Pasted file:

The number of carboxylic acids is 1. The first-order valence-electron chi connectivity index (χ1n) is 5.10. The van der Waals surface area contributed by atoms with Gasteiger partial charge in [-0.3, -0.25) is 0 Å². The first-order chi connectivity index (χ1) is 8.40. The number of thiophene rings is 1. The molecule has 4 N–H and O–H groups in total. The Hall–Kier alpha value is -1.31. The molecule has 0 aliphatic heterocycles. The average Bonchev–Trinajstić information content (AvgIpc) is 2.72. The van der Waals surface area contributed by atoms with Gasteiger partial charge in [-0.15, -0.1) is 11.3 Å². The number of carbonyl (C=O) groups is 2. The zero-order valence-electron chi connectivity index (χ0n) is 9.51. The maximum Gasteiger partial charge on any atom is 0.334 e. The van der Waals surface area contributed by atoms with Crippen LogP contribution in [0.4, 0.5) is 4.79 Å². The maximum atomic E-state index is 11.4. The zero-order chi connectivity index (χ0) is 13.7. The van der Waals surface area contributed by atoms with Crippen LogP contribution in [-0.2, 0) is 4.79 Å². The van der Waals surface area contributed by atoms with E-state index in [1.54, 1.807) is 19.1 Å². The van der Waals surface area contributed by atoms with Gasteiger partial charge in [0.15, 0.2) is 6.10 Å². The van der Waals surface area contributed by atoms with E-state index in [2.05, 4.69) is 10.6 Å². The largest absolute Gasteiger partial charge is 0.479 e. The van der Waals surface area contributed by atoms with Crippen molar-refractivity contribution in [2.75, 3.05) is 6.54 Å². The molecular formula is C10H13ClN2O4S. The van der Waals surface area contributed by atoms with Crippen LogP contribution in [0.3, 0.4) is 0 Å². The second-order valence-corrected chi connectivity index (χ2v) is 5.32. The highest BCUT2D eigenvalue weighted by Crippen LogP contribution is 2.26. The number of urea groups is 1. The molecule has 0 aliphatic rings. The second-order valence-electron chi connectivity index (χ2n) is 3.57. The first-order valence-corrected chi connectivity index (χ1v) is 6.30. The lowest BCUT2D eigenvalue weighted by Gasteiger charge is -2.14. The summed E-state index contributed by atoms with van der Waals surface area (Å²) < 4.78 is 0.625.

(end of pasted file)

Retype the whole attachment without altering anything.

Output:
The number of carboxylic acids is 1. The first-order valence-electron chi connectivity index (χ1n) is 5.10. The van der Waals surface area contributed by atoms with Gasteiger partial charge in [-0.3, -0.25) is 0 Å². The first-order chi connectivity index (χ1) is 8.40. The number of thiophene rings is 1. The molecule has 4 N–H and O–H groups in total. The Hall–Kier alpha value is -1.31. The molecule has 0 aliphatic heterocycles. The average Bonchev–Trinajstić information content (AvgIpc) is 2.72. The van der Waals surface area contributed by atoms with Gasteiger partial charge in [-0.15, -0.1) is 11.3 Å². The number of carbonyl (C=O) groups is 2. The zero-order valence-electron chi connectivity index (χ0n) is 9.51. The maximum Gasteiger partial charge on any atom is 0.334 e. The van der Waals surface area contributed by atoms with Crippen LogP contribution in [0.4, 0.5) is 4.79 Å². The maximum atomic E-state index is 11.4. The zero-order chi connectivity index (χ0) is 13.7. The van der Waals surface area contributed by atoms with Crippen LogP contribution in [-0.2, 0) is 4.79 Å². The van der Waals surface area contributed by atoms with E-state index in [1.54, 1.807) is 19.1 Å². The van der Waals surface area contributed by atoms with Gasteiger partial charge in [0.15, 0.2) is 6.10 Å². The van der Waals surface area contributed by atoms with E-state index in [2.05, 4.69) is 10.6 Å². The largest absolute Gasteiger partial charge is 0.479 e. The van der Waals surface area contributed by atoms with Crippen molar-refractivity contribution in [2.75, 3.05) is 6.54 Å². The molecular formula is C10H13ClN2O4S. The van der Waals surface area contributed by atoms with Crippen LogP contribution in [0.3, 0.4) is 0 Å². The second-order valence-corrected chi connectivity index (χ2v) is 5.32. The highest BCUT2D eigenvalue weighted by Crippen LogP contribution is 2.26. The number of urea groups is 1. The molecule has 0 aliphatic rings. The second-order valence-electron chi connectivity index (χ2n) is 3.57. The first-order valence-corrected chi connectivity index (χ1v) is 6.30. The lowest BCUT2D eigenvalue weighted by Gasteiger charge is -2.14. The summed E-state index contributed by atoms with van der Waals surface area (Å²) < 4.78 is 0.625.